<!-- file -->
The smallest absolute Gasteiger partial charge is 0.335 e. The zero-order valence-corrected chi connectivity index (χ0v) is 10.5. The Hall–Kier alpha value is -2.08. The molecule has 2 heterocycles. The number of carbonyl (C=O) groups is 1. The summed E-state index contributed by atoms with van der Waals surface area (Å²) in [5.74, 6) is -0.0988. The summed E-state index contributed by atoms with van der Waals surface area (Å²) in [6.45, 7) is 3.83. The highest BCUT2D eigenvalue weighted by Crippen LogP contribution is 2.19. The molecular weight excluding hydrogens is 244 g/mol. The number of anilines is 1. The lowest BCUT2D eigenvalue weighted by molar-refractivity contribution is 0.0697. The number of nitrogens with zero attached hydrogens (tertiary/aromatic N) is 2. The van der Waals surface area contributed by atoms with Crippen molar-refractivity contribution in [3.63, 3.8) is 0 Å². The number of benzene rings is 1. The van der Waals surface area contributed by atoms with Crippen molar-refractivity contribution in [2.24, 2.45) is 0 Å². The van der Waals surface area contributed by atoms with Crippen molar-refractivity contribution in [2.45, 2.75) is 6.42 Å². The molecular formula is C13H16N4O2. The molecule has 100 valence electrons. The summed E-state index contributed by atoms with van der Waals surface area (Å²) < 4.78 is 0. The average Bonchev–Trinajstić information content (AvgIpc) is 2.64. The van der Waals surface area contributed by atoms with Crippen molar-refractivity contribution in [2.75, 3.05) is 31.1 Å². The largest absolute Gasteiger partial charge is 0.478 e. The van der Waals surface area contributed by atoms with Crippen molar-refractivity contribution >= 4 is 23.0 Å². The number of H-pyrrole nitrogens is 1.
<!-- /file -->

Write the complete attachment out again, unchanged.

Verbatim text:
The smallest absolute Gasteiger partial charge is 0.335 e. The zero-order valence-corrected chi connectivity index (χ0v) is 10.5. The Hall–Kier alpha value is -2.08. The molecule has 2 heterocycles. The number of carbonyl (C=O) groups is 1. The summed E-state index contributed by atoms with van der Waals surface area (Å²) in [5.74, 6) is -0.0988. The summed E-state index contributed by atoms with van der Waals surface area (Å²) in [6.45, 7) is 3.83. The highest BCUT2D eigenvalue weighted by Crippen LogP contribution is 2.19. The molecular weight excluding hydrogens is 244 g/mol. The number of anilines is 1. The lowest BCUT2D eigenvalue weighted by molar-refractivity contribution is 0.0697. The number of nitrogens with zero attached hydrogens (tertiary/aromatic N) is 2. The van der Waals surface area contributed by atoms with Crippen molar-refractivity contribution in [3.63, 3.8) is 0 Å². The number of benzene rings is 1. The van der Waals surface area contributed by atoms with Crippen molar-refractivity contribution in [2.24, 2.45) is 0 Å². The van der Waals surface area contributed by atoms with Crippen molar-refractivity contribution in [2.45, 2.75) is 6.42 Å². The molecular formula is C13H16N4O2. The molecule has 100 valence electrons. The summed E-state index contributed by atoms with van der Waals surface area (Å²) < 4.78 is 0. The average Bonchev–Trinajstić information content (AvgIpc) is 2.64. The van der Waals surface area contributed by atoms with Crippen molar-refractivity contribution in [2.75, 3.05) is 31.1 Å². The largest absolute Gasteiger partial charge is 0.478 e. The van der Waals surface area contributed by atoms with Crippen molar-refractivity contribution >= 4 is 23.0 Å². The number of H-pyrrole nitrogens is 1.